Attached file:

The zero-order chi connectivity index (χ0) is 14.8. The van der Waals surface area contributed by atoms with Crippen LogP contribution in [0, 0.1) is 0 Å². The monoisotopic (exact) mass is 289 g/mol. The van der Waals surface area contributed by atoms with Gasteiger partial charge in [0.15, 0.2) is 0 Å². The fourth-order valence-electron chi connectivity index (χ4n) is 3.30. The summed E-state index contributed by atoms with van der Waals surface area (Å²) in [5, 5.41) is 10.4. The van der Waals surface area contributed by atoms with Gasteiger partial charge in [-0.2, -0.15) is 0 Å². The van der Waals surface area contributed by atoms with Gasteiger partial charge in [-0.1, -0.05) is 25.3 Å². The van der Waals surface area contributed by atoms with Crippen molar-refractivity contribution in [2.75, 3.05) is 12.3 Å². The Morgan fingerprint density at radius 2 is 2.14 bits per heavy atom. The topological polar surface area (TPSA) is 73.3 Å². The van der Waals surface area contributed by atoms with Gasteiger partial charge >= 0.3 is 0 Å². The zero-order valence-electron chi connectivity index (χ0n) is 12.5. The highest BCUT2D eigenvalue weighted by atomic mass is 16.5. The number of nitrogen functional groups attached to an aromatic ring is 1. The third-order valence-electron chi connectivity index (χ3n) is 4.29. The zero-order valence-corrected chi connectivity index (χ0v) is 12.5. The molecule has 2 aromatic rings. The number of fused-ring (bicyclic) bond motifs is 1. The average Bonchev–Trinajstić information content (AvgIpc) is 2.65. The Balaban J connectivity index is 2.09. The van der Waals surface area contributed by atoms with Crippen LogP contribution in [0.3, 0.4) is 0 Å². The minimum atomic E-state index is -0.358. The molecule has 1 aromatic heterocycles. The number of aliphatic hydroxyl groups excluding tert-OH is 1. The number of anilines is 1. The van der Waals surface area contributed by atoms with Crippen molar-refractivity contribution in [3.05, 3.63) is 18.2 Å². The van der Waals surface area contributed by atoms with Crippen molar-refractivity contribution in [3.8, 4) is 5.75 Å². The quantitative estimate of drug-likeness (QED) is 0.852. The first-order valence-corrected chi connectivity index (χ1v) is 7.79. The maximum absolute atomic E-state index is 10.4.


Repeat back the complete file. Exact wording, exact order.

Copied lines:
The zero-order chi connectivity index (χ0) is 14.8. The van der Waals surface area contributed by atoms with Crippen LogP contribution in [0, 0.1) is 0 Å². The monoisotopic (exact) mass is 289 g/mol. The van der Waals surface area contributed by atoms with Gasteiger partial charge in [0.15, 0.2) is 0 Å². The fourth-order valence-electron chi connectivity index (χ4n) is 3.30. The summed E-state index contributed by atoms with van der Waals surface area (Å²) in [5, 5.41) is 10.4. The van der Waals surface area contributed by atoms with Gasteiger partial charge in [-0.2, -0.15) is 0 Å². The van der Waals surface area contributed by atoms with Gasteiger partial charge in [-0.1, -0.05) is 25.3 Å². The van der Waals surface area contributed by atoms with Crippen molar-refractivity contribution in [2.75, 3.05) is 12.3 Å². The Morgan fingerprint density at radius 2 is 2.14 bits per heavy atom. The topological polar surface area (TPSA) is 73.3 Å². The van der Waals surface area contributed by atoms with Gasteiger partial charge >= 0.3 is 0 Å². The zero-order valence-electron chi connectivity index (χ0n) is 12.5. The highest BCUT2D eigenvalue weighted by atomic mass is 16.5. The number of nitrogen functional groups attached to an aromatic ring is 1. The third-order valence-electron chi connectivity index (χ3n) is 4.29. The zero-order valence-corrected chi connectivity index (χ0v) is 12.5. The molecule has 2 aromatic rings. The number of fused-ring (bicyclic) bond motifs is 1. The average Bonchev–Trinajstić information content (AvgIpc) is 2.65. The Balaban J connectivity index is 2.09. The van der Waals surface area contributed by atoms with Crippen LogP contribution in [0.3, 0.4) is 0 Å². The minimum atomic E-state index is -0.358. The molecule has 1 aromatic heterocycles. The number of aliphatic hydroxyl groups excluding tert-OH is 1. The number of anilines is 1. The van der Waals surface area contributed by atoms with Crippen molar-refractivity contribution in [3.05, 3.63) is 18.2 Å². The van der Waals surface area contributed by atoms with Crippen molar-refractivity contribution in [3.8, 4) is 5.75 Å². The quantitative estimate of drug-likeness (QED) is 0.852. The first-order valence-corrected chi connectivity index (χ1v) is 7.79. The maximum absolute atomic E-state index is 10.4.